Using this method, 60% of occupations are classified as a level 4 or less, earning no more than $15 an hour on average, and the least likely to provide health insurance, retirement benefits, and paid leave. Common Level 1 jobs included cashiers and stock clerks, level 5 includes licensed vocational nurses and customer service representatives, and level 12 jobs include software developers and post-secondary teachers.
The Problems with Using Job Content to Define Skill Level
There are several limitations in using job content as a proxy for skill-level:
- Researchers and organizations rely on potentially problematic sources of data when determining job content. Many researchers continue to rely on predecessor for the O*NET, a job catalog called The Dictionary of Occupational Titles (DOT). The DOT received criticism throughout the latter half of the 20th century, both for its emphasis on blue-collar jobs in an economic landscape shifting towards service and knowledge professions and for bias in its classification system. Male-dominated positions like Dog Pound Attendant receiving higher complexity scores than female-dominated positions like Nursery School teacher.
- There’s very little transparency in methodologies used to evaluate job content. In the modern-day NCS point-level system, the potential point values vary significantly between the major occupational groups, without much explanation. For example, to evaluate the knowledge level, points are designated to service occupations at a starting value of 50 points to a maximum of 1250 points, where communications and arts jobs have a starting value of 550 points, with a maximum of 1850 points.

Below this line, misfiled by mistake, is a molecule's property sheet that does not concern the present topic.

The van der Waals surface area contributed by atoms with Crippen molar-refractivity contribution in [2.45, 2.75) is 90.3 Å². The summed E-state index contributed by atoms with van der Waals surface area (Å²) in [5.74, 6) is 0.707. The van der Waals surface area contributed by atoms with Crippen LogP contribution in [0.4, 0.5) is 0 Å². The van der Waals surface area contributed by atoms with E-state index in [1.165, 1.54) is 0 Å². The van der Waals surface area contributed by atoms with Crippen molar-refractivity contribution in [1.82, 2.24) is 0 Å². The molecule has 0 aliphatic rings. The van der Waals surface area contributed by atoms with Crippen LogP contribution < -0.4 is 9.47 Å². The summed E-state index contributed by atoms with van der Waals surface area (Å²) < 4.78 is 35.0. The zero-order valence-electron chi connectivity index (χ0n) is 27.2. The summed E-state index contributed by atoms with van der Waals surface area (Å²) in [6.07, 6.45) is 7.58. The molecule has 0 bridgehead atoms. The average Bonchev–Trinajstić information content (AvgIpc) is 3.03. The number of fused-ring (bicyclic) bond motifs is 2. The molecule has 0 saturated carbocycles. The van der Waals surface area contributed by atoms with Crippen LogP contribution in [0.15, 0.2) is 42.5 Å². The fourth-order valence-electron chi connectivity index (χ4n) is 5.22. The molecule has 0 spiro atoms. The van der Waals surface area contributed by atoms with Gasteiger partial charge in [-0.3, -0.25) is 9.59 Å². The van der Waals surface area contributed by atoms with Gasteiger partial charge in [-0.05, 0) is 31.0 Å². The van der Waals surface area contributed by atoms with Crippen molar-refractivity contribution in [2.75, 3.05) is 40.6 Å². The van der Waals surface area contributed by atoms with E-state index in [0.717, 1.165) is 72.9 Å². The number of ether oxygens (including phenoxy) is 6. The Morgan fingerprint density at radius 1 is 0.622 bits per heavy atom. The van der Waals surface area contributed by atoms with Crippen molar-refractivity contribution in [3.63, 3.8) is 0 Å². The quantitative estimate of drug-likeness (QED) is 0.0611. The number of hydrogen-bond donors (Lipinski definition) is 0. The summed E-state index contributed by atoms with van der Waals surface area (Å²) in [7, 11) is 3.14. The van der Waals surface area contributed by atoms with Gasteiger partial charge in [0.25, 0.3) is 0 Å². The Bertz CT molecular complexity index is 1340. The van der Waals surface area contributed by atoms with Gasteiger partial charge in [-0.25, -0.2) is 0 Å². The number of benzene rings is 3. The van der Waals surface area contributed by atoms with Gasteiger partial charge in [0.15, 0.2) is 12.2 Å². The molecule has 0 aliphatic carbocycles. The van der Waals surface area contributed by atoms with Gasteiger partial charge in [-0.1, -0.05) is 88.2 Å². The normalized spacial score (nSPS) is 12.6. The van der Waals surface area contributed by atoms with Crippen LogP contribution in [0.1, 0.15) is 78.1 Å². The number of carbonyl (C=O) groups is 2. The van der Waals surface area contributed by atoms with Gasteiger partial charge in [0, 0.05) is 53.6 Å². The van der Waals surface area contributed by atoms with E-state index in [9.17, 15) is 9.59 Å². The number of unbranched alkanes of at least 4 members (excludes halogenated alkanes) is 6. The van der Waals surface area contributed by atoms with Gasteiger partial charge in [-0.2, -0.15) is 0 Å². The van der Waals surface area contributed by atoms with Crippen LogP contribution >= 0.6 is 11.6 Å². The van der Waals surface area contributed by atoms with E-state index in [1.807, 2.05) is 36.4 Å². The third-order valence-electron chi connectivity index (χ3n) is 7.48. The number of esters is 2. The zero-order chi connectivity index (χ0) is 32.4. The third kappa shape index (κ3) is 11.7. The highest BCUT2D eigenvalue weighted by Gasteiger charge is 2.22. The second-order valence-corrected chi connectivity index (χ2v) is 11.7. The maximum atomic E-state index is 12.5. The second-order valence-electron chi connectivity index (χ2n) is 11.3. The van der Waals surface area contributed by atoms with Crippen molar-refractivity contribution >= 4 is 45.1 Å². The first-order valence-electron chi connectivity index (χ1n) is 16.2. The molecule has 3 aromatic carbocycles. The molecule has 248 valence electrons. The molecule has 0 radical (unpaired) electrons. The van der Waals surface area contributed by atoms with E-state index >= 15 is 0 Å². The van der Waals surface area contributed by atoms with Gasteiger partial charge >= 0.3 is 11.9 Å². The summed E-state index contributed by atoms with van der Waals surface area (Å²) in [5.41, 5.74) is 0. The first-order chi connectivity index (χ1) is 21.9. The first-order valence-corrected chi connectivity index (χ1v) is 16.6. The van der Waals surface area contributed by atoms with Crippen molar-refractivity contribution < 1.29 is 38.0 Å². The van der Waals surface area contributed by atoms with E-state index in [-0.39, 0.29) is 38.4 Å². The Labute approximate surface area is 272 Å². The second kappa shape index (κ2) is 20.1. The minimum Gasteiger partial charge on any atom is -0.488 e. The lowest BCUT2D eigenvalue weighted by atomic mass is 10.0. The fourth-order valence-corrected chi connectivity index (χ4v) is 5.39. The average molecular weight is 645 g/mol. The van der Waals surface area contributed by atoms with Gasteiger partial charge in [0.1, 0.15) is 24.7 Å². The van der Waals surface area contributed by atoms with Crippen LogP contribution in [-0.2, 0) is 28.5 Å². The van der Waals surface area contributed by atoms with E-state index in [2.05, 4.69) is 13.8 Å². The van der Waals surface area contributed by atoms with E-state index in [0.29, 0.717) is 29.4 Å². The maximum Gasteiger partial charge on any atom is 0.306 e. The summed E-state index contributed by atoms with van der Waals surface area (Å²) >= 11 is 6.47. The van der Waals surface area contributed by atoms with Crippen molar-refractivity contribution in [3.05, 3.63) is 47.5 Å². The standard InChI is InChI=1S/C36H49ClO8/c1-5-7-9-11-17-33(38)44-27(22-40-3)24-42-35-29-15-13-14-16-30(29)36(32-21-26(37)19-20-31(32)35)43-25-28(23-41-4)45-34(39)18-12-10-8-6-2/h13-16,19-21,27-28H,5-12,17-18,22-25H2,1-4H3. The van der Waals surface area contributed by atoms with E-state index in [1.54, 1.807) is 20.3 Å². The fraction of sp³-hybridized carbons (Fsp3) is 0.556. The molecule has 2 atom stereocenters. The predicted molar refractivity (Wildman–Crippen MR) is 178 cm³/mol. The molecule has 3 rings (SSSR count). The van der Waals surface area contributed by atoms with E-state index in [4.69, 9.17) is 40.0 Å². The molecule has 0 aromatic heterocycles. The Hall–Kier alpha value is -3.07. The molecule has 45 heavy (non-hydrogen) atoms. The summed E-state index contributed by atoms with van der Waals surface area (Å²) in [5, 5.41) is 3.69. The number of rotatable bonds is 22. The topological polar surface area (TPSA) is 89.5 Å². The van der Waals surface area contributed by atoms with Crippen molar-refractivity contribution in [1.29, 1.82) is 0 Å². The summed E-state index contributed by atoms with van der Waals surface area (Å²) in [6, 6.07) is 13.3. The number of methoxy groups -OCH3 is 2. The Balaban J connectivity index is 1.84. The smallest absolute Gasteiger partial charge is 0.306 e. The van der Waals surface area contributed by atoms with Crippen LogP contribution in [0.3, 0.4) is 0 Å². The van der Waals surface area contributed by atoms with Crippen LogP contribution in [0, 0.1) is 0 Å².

- Although a job may require specific skills, they may not be accurately translated into scores. For instance, a report from the Paraprofessional Healthcare Institute (PHI) notes that the physical, social, and emotional labor required by direct-care workers is frequently minimized and disregarded. In 2012, a care-worker in New Zealand named Kristine Bartlett settled a pay equity court case after successfully arguing that caring for the elderly was as demanding as a prison-guard (her union noted that both jobs require, “dealing with challenging behaviors including sexual behaviors and/or aggression”). As a result of the case, 55,000 government-employed elderly care workers won pay raises.
Why This Matters Now
Employers and institutions around the country and the world have latched on to the idea of “upskilling” and a “skill-based hiring approach.” On the one hand, this can be seen as a laudable effort to ensure employees are hired for their competencies, not their ability to afford a college education.
On the other hand, as we’ve seen, skills are not concrete objects that we can easily define. There is a lot of judgement involved in identifying relevant skills and prescribing their value. We don’t yet know the mistakes we will make and the biases we will perpetuate when selecting workers based on some notion of skill level.
There are no easy solutions to this problem, but it starts with recognizing the skills—the emotional labor of working with the elderly, the judgement needed to properly harvest various crops, the communication required in retail—needed to perform work that has been historically labeled as, “unskilled.”